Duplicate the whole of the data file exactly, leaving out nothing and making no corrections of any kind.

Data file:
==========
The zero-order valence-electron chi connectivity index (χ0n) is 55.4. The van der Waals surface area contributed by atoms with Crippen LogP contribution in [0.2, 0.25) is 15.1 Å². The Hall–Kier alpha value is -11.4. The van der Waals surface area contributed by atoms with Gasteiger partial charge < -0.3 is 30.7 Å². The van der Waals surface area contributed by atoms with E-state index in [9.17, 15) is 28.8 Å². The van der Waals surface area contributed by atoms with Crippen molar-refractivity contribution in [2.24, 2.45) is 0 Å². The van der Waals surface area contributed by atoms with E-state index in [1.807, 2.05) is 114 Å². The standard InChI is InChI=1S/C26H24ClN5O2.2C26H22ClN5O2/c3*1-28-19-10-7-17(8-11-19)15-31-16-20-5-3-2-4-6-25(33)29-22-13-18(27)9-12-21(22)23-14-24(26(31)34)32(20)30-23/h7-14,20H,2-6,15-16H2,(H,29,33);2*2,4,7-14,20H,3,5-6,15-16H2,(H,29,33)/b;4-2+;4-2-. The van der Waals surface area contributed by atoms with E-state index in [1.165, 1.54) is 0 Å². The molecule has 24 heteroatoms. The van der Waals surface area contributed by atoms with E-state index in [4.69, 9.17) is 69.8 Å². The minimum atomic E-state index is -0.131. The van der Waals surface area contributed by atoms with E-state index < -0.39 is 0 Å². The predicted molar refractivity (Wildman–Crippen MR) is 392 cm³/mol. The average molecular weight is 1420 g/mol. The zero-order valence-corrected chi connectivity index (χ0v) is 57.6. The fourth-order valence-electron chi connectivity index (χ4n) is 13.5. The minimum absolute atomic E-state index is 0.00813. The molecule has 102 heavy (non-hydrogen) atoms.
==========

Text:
The zero-order valence-electron chi connectivity index (χ0n) is 55.4. The van der Waals surface area contributed by atoms with Crippen LogP contribution in [0.2, 0.25) is 15.1 Å². The Hall–Kier alpha value is -11.4. The van der Waals surface area contributed by atoms with Gasteiger partial charge < -0.3 is 30.7 Å². The van der Waals surface area contributed by atoms with E-state index in [9.17, 15) is 28.8 Å². The van der Waals surface area contributed by atoms with Crippen molar-refractivity contribution in [2.24, 2.45) is 0 Å². The van der Waals surface area contributed by atoms with E-state index in [1.807, 2.05) is 114 Å². The standard InChI is InChI=1S/C26H24ClN5O2.2C26H22ClN5O2/c3*1-28-19-10-7-17(8-11-19)15-31-16-20-5-3-2-4-6-25(33)29-22-13-18(27)9-12-21(22)23-14-24(26(31)34)32(20)30-23/h7-14,20H,2-6,15-16H2,(H,29,33);2*2,4,7-14,20H,3,5-6,15-16H2,(H,29,33)/b;4-2+;4-2-. The van der Waals surface area contributed by atoms with E-state index in [1.165, 1.54) is 0 Å². The molecule has 24 heteroatoms. The van der Waals surface area contributed by atoms with E-state index in [4.69, 9.17) is 69.8 Å². The minimum atomic E-state index is -0.131. The van der Waals surface area contributed by atoms with E-state index < -0.39 is 0 Å². The predicted molar refractivity (Wildman–Crippen MR) is 392 cm³/mol. The average molecular weight is 1420 g/mol. The zero-order valence-corrected chi connectivity index (χ0v) is 57.6. The fourth-order valence-electron chi connectivity index (χ4n) is 13.5. The minimum absolute atomic E-state index is 0.00813. The molecule has 102 heavy (non-hydrogen) atoms.